From USA Today:
He’s now the $700 billion man.
On Tuesday Neel Kashkari, 35, an assistant secretary of the Treasury, was named interim head of the Office of Financial Stability by Treasury Secretary Henry Paulson. The office will run the $700 billion financial bailout program signed into law Friday.
The former Goldman Sachs vice president came to Washington in 2006 to be a senior adviser to Paulson, the Goldman CEO who had been named Treasury secretary.
For some reason, kids, the appointment of Neel Kashkari makes me very uneasy. I can’t put my finger on quite why. Is it that his name looks like Cash & Carry? No, that’s not it. OMG!! I remember now!! It’s that company picture that they took together before Paulson left to be Treasury Secretary!!
WASHINGTON (MarketWatch) — The Bush Administration and the Federal Reserve said Monday they are moving “with substantial force on a number of fronts” to shore up confidence in, and protect, the financial system.
Announcements and statements from regulators came early and often throughout the day.
Most recently, Treasury Secretary Henry Paulson announced Neel Kashkari, a close advisor, has been tapped to lead the $700 billion mortgage rescue effort.
A former banker at Goldman Sachs Group Inc., Kashkari has been assistant secretary for international economics. He came to Treasury along with Paulson in July 2006.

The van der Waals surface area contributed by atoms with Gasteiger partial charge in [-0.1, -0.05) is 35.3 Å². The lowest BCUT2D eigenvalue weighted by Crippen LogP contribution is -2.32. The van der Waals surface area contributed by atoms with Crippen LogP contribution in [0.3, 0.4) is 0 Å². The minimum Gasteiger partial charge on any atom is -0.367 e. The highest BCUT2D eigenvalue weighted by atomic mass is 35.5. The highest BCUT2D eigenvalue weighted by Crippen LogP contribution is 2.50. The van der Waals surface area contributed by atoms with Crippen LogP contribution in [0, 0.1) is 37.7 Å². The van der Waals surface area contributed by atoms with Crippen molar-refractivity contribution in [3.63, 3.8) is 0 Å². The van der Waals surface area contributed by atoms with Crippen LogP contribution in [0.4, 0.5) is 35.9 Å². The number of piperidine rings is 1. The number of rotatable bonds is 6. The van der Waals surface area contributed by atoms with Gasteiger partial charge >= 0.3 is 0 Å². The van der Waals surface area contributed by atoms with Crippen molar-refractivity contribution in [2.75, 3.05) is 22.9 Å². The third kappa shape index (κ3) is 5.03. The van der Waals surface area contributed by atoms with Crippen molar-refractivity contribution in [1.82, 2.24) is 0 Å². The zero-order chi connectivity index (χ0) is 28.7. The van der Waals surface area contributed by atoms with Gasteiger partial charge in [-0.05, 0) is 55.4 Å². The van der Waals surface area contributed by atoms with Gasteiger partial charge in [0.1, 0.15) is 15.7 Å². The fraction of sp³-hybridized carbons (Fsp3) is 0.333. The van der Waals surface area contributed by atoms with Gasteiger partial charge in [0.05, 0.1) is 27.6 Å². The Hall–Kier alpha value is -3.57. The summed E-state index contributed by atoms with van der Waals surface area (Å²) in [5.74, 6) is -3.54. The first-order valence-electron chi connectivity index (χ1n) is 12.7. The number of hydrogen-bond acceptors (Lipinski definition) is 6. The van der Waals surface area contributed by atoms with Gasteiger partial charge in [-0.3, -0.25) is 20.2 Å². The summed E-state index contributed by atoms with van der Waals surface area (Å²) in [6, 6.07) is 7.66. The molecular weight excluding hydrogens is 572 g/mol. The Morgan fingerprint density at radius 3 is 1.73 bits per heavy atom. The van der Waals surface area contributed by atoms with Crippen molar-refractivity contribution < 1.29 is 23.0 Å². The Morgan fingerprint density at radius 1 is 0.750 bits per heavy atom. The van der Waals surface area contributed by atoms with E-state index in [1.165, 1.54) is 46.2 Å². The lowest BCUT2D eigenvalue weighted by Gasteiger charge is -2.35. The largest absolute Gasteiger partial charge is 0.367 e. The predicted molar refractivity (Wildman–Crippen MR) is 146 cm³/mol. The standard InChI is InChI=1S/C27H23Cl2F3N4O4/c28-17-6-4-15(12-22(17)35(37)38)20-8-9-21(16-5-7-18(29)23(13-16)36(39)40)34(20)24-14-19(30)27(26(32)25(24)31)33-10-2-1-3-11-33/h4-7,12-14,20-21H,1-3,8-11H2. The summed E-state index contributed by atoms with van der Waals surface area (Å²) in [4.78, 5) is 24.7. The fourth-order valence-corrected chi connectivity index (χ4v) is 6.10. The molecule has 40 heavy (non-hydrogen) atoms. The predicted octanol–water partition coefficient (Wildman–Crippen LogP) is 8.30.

Kashkari’s new title is interim assistant secretary for financial stability.
The frenzy of activity comes as global stock markets suffered fresh losses amid fear that the turmoil in financial markets and the squeeze on credit will spread to the broader economy.
President Bush joined the effort, saying that it would take time for the Paulson plan to buy toxic assets from banks and help recapitalize the industry.
Bush spoke after the President’s Working Group on Financial Markets, which includes the top officials of all regulatory agencies and the Fed, put out a statement saying that it was working with the industry and regulators around the world to address the current challenges.
In an early morning statement, the Fed said it would double the size of its emergency loan program to banks to a potential $900 billion by the end of the year.
Anthony Ryan, the acting under secretary for domestic finance, went on television to stress that top-level officials are working rapidly to implement the mortgage rescue plan hatched by Treasury Secretary Henry Paulson.
“We’re moving as quickly as we can,” Ryan said in an interview on CNBC.
But Marc Chandler, currency analyst with Brown Brothers Harriman, said he was worried that the markets were moving much more rapidly than regulators and that Washington’s efforts ultimately may be too small to stem the crisis.
Racing to get its plan in place, Treasury put out guidelines to hire the asset managers it will need to purchase and hold mortgages and mortgaged-backed securities.